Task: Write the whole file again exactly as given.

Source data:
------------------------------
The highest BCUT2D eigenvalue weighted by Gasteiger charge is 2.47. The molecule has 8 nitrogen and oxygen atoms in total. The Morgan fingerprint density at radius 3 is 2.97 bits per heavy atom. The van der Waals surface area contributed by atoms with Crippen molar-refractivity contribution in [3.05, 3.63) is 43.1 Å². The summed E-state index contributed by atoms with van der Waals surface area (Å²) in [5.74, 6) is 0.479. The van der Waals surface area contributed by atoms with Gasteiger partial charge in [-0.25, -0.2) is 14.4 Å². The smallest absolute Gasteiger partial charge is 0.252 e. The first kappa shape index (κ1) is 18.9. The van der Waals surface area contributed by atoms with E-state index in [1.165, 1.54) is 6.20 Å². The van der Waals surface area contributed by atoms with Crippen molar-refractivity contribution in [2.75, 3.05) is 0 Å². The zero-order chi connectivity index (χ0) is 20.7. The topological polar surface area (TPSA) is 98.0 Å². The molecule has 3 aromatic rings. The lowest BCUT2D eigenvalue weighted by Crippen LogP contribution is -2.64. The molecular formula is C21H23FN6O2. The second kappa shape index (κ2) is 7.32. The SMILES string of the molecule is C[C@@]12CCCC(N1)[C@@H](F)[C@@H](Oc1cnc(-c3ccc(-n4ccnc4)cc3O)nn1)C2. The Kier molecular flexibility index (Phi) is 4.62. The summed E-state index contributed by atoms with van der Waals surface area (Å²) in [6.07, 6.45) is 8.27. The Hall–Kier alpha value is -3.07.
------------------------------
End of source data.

The highest BCUT2D eigenvalue weighted by Gasteiger charge is 2.47. The molecule has 8 nitrogen and oxygen atoms in total. The Morgan fingerprint density at radius 3 is 2.97 bits per heavy atom. The van der Waals surface area contributed by atoms with Crippen molar-refractivity contribution in [3.05, 3.63) is 43.1 Å². The summed E-state index contributed by atoms with van der Waals surface area (Å²) in [5.74, 6) is 0.479. The van der Waals surface area contributed by atoms with Gasteiger partial charge in [-0.25, -0.2) is 14.4 Å². The smallest absolute Gasteiger partial charge is 0.252 e. The first kappa shape index (κ1) is 18.9. The van der Waals surface area contributed by atoms with E-state index in [1.165, 1.54) is 6.20 Å². The van der Waals surface area contributed by atoms with Crippen molar-refractivity contribution in [2.75, 3.05) is 0 Å². The zero-order chi connectivity index (χ0) is 20.7. The topological polar surface area (TPSA) is 98.0 Å². The molecule has 3 aromatic rings. The lowest BCUT2D eigenvalue weighted by Crippen LogP contribution is -2.64. The molecular formula is C21H23FN6O2. The second kappa shape index (κ2) is 7.32. The SMILES string of the molecule is C[C@@]12CCCC(N1)[C@@H](F)[C@@H](Oc1cnc(-c3ccc(-n4ccnc4)cc3O)nn1)C2. The Kier molecular flexibility index (Phi) is 4.62. The summed E-state index contributed by atoms with van der Waals surface area (Å²) in [6.07, 6.45) is 8.27. The Hall–Kier alpha value is -3.07.